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Justin Chatwin

Royally Matched (Royally Series)(9)

By: Emma Chase



There’s a moment of quiet and I imagine Nicholas leaning in closer to the Queen.

“The people would have followed me or Dad for the same reason they follow you—because we are dependable, solid. They trust our judgment; they know we would never let them down. But they will follow Henry because they love him. They’ll see in him their son, brother, best friend, and even if he mucks it up now, they will stick with him because they will want him to succeed. I would have been respected and admired, but Grandmother . . . he will be beloved. And if I have learned anything since the day Olivia came into my life, it’s that more than reasoning or duty, honor or tradition . . . love is stronger.”

For a time, there is no sound save for the occasional pop of the fire and tinkling of glasses, as the Queen considers. Contemplates before she acts wisely. It’s what she does.

What leaders do.

I’ve paid enough attention through the years to know that much. And I’m self-aware enough to admit that I never have.

The Queen inhales deeply. “Nothing I have attempted has improved the situation. What do you suggest, Nicholas?”

“He needs space to . . . acclimate. Time outside the spotlight to process the scope of his new situation and duties. To learn what he needs to, in his way. And make it his own.”

“Space.” The Queen taps her finger on the table. “Very well. If space is what the boy needs, then space he shall have.”

I’m not sure I like the sound of this.





Two weeks later, I know I don’t.

Anthorp Castle.

She sent me to fucking Anthorp Castle.

It’s not the middle of nowhere—it’s the end of nowhere. On the coast, with jagged cliffs and icy ocean on one side, forest on the other—the nearest thing resembling a town an hour’s drive away. This isn’t “space”; it’s banishment.

“Banishment! Be merciful, say ‘death.’ For exile hath more terror in his look.”

Romeo was a pussy, but at this moment, I feel him.

I sit in the middle of the massive four-post bed, strumming my guitar to the drumbeat of the moon-soaked waves crashing below my open window. The air is cool, but the fire burning bright in the fireplace makes up for it. My fingers pluck out the familiar notes of Leonard Cohen’s “Hallelujah.” It’s a comforting song. Depressing and sad, but comforting in its easy repetition.

Disgusted with myself, I set my guitar aside and punch my arms into my robe. Then I wander the castle a bit, saying hello to the creepy suits of armor that stand sentry at the end of each hallway. Though I could use the rest, I don’t want to even try going back to sleep.

Because the dreams have come back. Nightmares.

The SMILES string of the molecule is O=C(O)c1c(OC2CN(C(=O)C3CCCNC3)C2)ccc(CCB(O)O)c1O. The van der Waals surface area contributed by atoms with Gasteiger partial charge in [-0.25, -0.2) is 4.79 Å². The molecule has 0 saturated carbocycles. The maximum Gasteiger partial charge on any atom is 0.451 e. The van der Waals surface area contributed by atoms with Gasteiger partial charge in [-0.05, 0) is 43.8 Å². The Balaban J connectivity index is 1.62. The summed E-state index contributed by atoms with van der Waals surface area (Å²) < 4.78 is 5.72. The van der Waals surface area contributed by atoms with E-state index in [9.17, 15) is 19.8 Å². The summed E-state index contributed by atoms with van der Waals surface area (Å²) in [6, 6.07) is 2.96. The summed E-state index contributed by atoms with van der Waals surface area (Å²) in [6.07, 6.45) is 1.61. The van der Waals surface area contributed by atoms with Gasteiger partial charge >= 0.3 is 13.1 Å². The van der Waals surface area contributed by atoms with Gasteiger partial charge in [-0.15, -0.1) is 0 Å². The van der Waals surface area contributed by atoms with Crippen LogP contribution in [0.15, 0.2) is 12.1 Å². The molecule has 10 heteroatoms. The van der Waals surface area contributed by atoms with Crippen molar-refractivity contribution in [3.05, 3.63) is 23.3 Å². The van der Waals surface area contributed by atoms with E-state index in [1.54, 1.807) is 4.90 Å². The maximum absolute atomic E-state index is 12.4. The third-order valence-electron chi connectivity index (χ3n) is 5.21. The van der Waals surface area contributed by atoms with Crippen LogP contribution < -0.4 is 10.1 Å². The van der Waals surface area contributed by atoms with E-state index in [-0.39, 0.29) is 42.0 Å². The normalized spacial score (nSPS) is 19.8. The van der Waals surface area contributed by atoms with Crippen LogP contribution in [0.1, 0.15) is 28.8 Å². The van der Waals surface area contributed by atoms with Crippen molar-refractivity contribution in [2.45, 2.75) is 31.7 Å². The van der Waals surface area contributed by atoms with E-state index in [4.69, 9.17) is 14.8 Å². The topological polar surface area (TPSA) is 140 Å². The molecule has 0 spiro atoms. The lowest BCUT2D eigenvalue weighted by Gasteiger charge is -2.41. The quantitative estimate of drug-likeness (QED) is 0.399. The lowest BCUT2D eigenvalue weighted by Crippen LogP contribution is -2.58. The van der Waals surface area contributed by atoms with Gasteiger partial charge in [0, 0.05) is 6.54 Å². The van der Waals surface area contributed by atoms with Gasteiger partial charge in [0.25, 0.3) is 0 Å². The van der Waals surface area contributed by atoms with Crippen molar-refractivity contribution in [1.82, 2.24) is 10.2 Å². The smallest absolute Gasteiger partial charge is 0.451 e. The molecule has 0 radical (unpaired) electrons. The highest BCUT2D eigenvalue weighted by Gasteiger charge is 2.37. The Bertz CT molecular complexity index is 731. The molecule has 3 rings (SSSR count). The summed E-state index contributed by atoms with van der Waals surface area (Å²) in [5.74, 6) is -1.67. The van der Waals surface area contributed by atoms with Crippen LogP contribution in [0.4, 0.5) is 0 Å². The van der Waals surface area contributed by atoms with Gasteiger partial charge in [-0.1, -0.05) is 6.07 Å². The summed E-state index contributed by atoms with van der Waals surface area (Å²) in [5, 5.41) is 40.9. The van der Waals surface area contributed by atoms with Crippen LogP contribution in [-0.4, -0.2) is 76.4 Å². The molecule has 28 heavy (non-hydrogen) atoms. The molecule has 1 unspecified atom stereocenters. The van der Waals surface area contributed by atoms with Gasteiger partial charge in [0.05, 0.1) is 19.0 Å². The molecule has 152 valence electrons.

They were relentless when I was first discharged from military service—reminders of the attack that killed a group of soldiers at an outpost just after I visited. I got a reprieve after I confessed to Nicholas and Olivia what happened and they suggested I reach out to the families of the fallen men.

But the night I stepped foot in Anthorp Castle they returned with a vengeance—and a cruel new twist. Now, when I crawl to the bodies that litter the ground and turn them over to check for survivors, it’s not the soldiers’ lifeless faces that stare back at me. It’s Nicholas’s face, and Olivia’s . . . Granny’s. I wake up gasping and dripping with cold sweat.

Not fucking fun.

So tonight, I stroll.

Eventually I end up in the library on the first floor. I fall into the chair behind the desk, take a page from one stack of documents, and read over the laws governing the marriage of the Crown Prince, which is basically a list of requirements for the bride:

“Verifiable aristocracy in the lineage, within a recognized marital union    .”

Though, farther down, it states bastards are acceptable in a pinch. How open-minded.

“Certified documentation of Wessconian citizenship by natural birth.”

As opposed to hatchlings or clones, I suppose.

“Virginity as evidenced by the insertion of the trusted Royal Internist’s two fingers into the vagina, to confirm intact hymen tissue.”

Whoever thought this up was one sick son of a bitch. And definitely male. I doubt they’d be so exacting if the law required a prostate exam for members of Parliament.

“I’m makin’ tea. Do you want a cup?”

I look up to see Fergus standing in the doorway, in his robe and slippers, his face scrunched and crabby.

“I didn’t know you were awake, Fergus.”

“Who can sleep with you prowling around the halls like a randy cat?”

“Sorry.”

“Do you want a cup or not?”

I put the paper back in its pile.

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